8/7/2009 | By Allen Kenney
As the commercial real estate market began to approach its peak in 2007, REITs prudently sold off assets, while private funds were net acquirers, according to a study of industry data conducted by Green Street Advisors Chairman and Director of Research Mike Kirby.
REITs sold off $94 billion in assets in 2006 and 2007, Kirby said in a recent note to investors. Meanwhile, private investment funds bought $134 billion during the same period. Prior to that, the overall levels of net acquisitions less dispositions among REITs, equity funds and institutions had tracked fairly closely, according to Kirby's analysis.
The results of his study should encourage institutional investors to shift assets to publicly traded real estate securities, according to Kirby. He pointed out that in 2006 and 2007, approximately 95 percent of institutional capital flows into the real estate market had gone into private funds.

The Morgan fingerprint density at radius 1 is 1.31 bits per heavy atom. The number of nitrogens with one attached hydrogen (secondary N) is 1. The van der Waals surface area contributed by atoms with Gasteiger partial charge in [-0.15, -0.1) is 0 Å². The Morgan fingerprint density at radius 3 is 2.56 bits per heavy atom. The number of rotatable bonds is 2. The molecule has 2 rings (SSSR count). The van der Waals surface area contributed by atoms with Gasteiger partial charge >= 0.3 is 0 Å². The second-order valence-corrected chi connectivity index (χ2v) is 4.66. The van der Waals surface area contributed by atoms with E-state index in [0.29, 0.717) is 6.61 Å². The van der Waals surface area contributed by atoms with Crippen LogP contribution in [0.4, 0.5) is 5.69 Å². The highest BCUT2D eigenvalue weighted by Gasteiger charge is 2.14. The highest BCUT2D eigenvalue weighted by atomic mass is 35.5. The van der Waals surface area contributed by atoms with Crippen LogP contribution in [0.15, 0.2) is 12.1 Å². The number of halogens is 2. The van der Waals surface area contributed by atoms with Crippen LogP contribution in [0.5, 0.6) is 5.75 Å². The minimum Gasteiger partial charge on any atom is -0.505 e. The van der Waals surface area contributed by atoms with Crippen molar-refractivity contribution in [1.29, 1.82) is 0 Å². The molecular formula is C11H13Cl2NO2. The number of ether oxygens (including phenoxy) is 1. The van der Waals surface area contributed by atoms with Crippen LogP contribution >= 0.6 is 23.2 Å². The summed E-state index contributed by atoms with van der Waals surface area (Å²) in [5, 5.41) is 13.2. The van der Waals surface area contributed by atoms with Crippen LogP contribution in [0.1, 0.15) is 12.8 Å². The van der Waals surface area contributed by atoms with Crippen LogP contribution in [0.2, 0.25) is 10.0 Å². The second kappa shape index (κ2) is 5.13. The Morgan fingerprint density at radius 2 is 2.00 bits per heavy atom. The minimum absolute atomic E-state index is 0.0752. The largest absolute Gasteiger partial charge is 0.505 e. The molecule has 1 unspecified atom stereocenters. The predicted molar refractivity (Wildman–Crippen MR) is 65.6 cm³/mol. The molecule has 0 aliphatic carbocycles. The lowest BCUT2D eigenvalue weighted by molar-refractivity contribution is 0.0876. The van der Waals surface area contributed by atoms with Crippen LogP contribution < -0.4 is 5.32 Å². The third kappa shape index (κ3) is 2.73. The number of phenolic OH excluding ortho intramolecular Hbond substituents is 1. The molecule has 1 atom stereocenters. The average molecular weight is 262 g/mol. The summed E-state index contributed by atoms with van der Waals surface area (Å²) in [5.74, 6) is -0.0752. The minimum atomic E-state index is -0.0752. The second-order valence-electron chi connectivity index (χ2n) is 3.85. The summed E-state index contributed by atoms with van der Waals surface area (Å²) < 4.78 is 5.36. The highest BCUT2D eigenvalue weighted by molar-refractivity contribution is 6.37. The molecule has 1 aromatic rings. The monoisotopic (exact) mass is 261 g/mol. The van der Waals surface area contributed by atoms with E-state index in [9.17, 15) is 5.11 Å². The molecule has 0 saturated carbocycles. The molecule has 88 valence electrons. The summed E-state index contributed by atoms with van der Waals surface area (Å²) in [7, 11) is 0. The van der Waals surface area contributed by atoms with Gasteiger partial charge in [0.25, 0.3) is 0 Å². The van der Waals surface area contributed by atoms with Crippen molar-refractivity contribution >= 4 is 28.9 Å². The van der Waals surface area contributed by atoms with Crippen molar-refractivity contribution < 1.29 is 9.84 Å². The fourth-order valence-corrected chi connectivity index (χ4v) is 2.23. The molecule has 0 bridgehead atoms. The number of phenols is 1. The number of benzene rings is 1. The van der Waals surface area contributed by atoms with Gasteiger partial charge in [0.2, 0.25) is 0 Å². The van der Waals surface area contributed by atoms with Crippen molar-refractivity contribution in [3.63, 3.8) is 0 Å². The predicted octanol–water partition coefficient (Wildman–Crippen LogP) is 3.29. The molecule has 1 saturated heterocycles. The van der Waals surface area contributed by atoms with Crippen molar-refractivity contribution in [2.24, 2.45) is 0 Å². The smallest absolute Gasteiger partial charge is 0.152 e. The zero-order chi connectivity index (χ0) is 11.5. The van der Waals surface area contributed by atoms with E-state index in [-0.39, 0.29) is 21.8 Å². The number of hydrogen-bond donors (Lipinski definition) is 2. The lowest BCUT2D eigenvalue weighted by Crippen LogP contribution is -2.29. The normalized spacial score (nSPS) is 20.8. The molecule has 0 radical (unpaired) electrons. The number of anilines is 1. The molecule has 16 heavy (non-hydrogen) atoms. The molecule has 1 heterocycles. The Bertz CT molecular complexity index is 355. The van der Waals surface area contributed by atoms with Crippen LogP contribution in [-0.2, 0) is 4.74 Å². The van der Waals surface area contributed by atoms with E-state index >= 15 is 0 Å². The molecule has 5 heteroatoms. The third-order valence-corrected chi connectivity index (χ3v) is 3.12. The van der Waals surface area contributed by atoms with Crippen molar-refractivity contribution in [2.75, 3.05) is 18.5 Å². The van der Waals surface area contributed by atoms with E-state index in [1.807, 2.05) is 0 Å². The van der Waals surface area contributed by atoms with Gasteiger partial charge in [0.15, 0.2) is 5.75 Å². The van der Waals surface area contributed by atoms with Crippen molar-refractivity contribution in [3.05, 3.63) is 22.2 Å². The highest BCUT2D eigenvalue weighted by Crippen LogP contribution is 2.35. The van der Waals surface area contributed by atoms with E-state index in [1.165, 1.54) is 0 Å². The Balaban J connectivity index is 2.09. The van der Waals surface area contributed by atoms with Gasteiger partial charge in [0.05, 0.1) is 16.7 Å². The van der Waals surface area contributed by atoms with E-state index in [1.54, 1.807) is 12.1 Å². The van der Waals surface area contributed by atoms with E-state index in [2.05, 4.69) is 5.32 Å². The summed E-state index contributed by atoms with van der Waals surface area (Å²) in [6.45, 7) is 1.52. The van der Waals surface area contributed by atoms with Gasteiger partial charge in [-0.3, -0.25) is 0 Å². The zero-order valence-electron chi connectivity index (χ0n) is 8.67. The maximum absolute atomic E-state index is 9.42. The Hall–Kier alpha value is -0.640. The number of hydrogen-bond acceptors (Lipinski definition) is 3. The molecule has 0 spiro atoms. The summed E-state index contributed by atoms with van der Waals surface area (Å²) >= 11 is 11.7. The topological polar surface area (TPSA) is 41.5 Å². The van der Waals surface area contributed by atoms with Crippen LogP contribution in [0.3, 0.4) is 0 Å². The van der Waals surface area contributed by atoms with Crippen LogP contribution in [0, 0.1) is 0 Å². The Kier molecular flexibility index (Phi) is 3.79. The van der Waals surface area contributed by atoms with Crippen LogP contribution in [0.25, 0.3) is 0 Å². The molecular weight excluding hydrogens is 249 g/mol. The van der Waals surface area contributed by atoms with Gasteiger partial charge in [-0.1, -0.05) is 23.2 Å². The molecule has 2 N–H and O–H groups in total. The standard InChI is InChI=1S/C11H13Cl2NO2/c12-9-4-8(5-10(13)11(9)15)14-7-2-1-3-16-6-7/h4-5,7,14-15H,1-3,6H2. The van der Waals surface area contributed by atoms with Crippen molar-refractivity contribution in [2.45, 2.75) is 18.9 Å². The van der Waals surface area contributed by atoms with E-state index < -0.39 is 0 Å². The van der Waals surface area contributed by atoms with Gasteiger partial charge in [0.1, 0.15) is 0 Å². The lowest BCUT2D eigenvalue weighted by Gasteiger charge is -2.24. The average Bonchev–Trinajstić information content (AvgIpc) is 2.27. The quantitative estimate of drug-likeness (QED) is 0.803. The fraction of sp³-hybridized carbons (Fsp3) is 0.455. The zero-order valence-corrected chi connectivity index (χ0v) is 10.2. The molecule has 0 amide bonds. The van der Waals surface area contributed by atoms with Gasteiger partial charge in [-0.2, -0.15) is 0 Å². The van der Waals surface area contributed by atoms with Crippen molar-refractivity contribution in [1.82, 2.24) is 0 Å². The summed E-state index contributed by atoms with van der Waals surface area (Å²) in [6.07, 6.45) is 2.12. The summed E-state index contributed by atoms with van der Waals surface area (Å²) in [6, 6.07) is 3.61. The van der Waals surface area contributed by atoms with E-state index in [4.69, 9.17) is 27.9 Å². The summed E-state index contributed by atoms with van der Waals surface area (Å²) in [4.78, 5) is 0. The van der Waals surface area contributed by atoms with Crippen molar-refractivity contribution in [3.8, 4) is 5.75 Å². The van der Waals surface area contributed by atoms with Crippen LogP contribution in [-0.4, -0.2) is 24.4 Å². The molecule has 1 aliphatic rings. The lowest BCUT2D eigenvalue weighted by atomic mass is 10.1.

"While private-market players were collectively making horrible capital-allocation decisions, REITs smartly took the other side of the trade," Kirby said. "The 'sell discipline' that REITs collectively displayed as they off-loaded, via privatizations, $130 billion of overpriced real estate to private vehicles highlights one of the strongest arguments favoring public vehicles: interests of managers and owners are much better aligned than in private vehicles."
Kirby noted, however, that the biggest sellers during the upswing were REITs that went private and left the market altogether. He pointed out that many of the companies that remain public today adhered to an allocation strategy that avoided "market timing altogether by allocating about the same amount each year."